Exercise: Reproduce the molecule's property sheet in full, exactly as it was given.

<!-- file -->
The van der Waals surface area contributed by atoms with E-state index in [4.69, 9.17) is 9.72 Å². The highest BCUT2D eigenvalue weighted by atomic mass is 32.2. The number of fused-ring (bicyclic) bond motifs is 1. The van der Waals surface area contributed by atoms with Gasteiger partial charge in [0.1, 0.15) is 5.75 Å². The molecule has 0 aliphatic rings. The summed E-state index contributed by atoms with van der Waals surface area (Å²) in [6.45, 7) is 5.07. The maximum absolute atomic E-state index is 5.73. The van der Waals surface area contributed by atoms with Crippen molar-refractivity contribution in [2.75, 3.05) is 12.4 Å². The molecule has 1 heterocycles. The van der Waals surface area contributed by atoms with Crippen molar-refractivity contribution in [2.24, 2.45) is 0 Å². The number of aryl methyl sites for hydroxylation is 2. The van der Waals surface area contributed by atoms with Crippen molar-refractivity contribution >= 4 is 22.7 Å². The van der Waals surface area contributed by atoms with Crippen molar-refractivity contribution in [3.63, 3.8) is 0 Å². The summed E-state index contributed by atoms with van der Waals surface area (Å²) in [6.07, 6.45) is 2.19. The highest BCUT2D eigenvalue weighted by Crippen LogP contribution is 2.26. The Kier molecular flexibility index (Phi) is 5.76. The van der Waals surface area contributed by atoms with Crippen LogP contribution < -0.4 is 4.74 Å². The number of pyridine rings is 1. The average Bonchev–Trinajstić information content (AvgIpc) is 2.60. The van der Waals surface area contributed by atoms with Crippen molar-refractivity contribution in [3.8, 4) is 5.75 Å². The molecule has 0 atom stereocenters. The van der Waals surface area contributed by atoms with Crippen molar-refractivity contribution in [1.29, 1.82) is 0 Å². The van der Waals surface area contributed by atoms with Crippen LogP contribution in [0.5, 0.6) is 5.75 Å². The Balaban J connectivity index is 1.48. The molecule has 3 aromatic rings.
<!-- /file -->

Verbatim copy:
The van der Waals surface area contributed by atoms with E-state index in [4.69, 9.17) is 9.72 Å². The highest BCUT2D eigenvalue weighted by atomic mass is 32.2. The number of fused-ring (bicyclic) bond motifs is 1. The van der Waals surface area contributed by atoms with Gasteiger partial charge in [0.1, 0.15) is 5.75 Å². The molecule has 0 aliphatic rings. The summed E-state index contributed by atoms with van der Waals surface area (Å²) in [6.45, 7) is 5.07. The maximum absolute atomic E-state index is 5.73. The van der Waals surface area contributed by atoms with Crippen molar-refractivity contribution in [2.75, 3.05) is 12.4 Å². The molecule has 1 heterocycles. The van der Waals surface area contributed by atoms with Crippen molar-refractivity contribution in [2.24, 2.45) is 0 Å². The number of aryl methyl sites for hydroxylation is 2. The van der Waals surface area contributed by atoms with Crippen molar-refractivity contribution >= 4 is 22.7 Å². The van der Waals surface area contributed by atoms with Crippen molar-refractivity contribution in [3.63, 3.8) is 0 Å². The summed E-state index contributed by atoms with van der Waals surface area (Å²) in [6.07, 6.45) is 2.19. The highest BCUT2D eigenvalue weighted by Crippen LogP contribution is 2.26. The Kier molecular flexibility index (Phi) is 5.76. The van der Waals surface area contributed by atoms with Crippen LogP contribution < -0.4 is 4.74 Å². The number of pyridine rings is 1. The average Bonchev–Trinajstić information content (AvgIpc) is 2.60. The van der Waals surface area contributed by atoms with Crippen molar-refractivity contribution in [3.8, 4) is 5.75 Å². The molecule has 0 atom stereocenters. The van der Waals surface area contributed by atoms with Crippen molar-refractivity contribution in [1.29, 1.82) is 0 Å². The van der Waals surface area contributed by atoms with Crippen LogP contribution in [0.5, 0.6) is 5.75 Å². The Balaban J connectivity index is 1.48. The molecule has 3 aromatic rings.